After several flight delays, the in-laws arrived and we settled down to a late dinner, preceded by this very good QPR sparkling wine from Domaine Chandon, purchased at Beverages & More back in early September for $12.99. (picture courtesy of Domaine Chandon). This sparkler is a blend of five varietals: pinot noir, chardonnay, muscat, pinot meunier, and pinot blanc. It has a fabulous color, like ripe cantaloupe melons, and there is a distinctive melon taste on the palate.
I still can't keep the classic levels of sparkling wine dryness-sweetness straight without consulting the Wine Pros. On their site they explain that:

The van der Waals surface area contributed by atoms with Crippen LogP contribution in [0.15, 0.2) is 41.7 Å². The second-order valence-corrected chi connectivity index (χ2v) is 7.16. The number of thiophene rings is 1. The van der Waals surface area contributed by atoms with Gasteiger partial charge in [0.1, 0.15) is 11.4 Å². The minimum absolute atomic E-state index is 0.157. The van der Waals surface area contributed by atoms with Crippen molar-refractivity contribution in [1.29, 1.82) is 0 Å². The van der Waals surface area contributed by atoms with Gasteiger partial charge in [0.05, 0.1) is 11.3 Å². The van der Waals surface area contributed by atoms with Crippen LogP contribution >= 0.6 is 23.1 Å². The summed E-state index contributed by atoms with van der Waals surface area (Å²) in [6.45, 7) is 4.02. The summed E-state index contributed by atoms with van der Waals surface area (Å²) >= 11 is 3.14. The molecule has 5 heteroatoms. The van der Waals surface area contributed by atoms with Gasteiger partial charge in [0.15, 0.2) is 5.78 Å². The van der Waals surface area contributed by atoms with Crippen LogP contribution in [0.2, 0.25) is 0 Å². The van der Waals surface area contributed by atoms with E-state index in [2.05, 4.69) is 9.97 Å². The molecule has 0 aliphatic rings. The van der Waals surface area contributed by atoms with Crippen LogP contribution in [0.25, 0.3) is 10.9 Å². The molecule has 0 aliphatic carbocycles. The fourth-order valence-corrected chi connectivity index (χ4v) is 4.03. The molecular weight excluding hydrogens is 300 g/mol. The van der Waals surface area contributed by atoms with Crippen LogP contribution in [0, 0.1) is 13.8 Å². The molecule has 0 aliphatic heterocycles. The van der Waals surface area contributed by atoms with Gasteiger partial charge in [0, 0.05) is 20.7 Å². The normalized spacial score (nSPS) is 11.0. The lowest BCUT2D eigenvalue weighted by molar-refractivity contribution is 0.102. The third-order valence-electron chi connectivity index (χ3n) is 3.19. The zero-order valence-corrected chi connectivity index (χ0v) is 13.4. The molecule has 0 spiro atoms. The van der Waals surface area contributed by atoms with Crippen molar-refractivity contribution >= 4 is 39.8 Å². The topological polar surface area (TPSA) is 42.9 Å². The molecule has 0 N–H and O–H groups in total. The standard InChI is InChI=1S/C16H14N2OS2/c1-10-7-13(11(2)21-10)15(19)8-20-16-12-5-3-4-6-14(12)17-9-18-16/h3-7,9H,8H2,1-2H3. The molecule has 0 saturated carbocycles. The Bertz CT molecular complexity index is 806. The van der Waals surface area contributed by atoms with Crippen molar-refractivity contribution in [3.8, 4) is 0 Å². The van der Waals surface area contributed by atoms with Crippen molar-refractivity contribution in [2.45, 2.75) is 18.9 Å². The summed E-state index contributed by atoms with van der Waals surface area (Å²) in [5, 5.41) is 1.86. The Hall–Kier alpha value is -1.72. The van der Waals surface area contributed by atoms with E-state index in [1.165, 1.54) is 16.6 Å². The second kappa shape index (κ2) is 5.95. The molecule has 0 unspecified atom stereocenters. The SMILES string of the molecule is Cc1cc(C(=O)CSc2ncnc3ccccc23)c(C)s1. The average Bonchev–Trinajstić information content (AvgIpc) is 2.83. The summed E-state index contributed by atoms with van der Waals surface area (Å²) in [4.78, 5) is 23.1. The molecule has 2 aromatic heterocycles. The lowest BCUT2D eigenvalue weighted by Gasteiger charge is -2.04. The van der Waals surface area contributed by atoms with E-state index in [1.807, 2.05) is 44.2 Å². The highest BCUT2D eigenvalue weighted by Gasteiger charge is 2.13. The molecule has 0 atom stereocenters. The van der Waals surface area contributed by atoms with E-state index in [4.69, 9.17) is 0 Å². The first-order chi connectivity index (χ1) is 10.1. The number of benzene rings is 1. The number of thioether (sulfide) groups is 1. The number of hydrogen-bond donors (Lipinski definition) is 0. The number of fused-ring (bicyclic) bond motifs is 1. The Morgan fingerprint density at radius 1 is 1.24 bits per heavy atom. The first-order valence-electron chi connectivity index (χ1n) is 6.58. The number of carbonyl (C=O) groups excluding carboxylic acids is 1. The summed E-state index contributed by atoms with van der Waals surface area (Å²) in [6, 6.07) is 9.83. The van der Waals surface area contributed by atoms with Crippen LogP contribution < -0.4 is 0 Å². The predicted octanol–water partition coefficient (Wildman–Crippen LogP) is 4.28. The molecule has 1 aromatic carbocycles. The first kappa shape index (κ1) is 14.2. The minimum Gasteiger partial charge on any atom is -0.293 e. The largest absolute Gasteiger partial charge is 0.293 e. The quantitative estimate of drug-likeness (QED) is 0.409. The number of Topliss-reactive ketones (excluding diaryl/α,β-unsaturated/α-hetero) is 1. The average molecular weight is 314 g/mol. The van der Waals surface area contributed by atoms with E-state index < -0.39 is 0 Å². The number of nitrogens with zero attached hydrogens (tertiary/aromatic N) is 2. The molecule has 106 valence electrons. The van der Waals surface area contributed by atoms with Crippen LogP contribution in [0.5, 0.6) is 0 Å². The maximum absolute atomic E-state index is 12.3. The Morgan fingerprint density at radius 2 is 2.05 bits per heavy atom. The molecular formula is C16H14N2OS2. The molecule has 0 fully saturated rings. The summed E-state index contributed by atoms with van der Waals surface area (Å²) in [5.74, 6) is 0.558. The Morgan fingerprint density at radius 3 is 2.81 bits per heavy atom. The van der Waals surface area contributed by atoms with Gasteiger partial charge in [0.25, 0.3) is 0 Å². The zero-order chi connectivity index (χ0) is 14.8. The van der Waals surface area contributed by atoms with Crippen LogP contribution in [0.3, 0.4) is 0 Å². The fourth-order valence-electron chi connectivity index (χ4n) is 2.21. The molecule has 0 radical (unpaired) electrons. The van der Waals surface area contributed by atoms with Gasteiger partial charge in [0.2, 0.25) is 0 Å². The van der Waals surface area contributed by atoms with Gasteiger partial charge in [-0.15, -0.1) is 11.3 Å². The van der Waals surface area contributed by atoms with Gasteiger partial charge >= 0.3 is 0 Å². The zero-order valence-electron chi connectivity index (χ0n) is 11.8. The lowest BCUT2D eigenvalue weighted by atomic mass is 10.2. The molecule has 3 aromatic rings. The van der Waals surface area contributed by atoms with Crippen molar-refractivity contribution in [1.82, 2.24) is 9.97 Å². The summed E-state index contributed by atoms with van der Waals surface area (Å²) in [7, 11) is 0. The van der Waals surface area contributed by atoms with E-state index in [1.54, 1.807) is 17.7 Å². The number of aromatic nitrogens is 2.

"Style is determined by the maker. There is a Common Market Standard for levels of residual sugar (in parentheses) in sparking wines, but adherence is voluntary. Brut nature (.0-.5%) should taste bone dry. Brut (.5-1.5%) should taste dry with no perception of sweetness. Extra Dry (1.2-2.0%) tastes slightly sweet and is a style invented for the American market that "talks dry and drinks sweet." Sec (1.7-3.5%) literally translates to "dry", but is noticeably sweet. No wonder the public is confused! Demi-Sec (3.3-5.0%) is very sweet and Doux (over 5.0%) is extremely sweet."In this case, the extra-dry label is right on--"talks dry and drinks sweet." There is a sweet impression but the wine is really not sweet at all. It is perfect for appetizers, and would be great with spicy food or toasting over dessert.
With the main course we had a 2001 Don Antonio Nero d'Avola--both over $20 and hard to find so no notes here, but I did leave one on Cellar Tracker!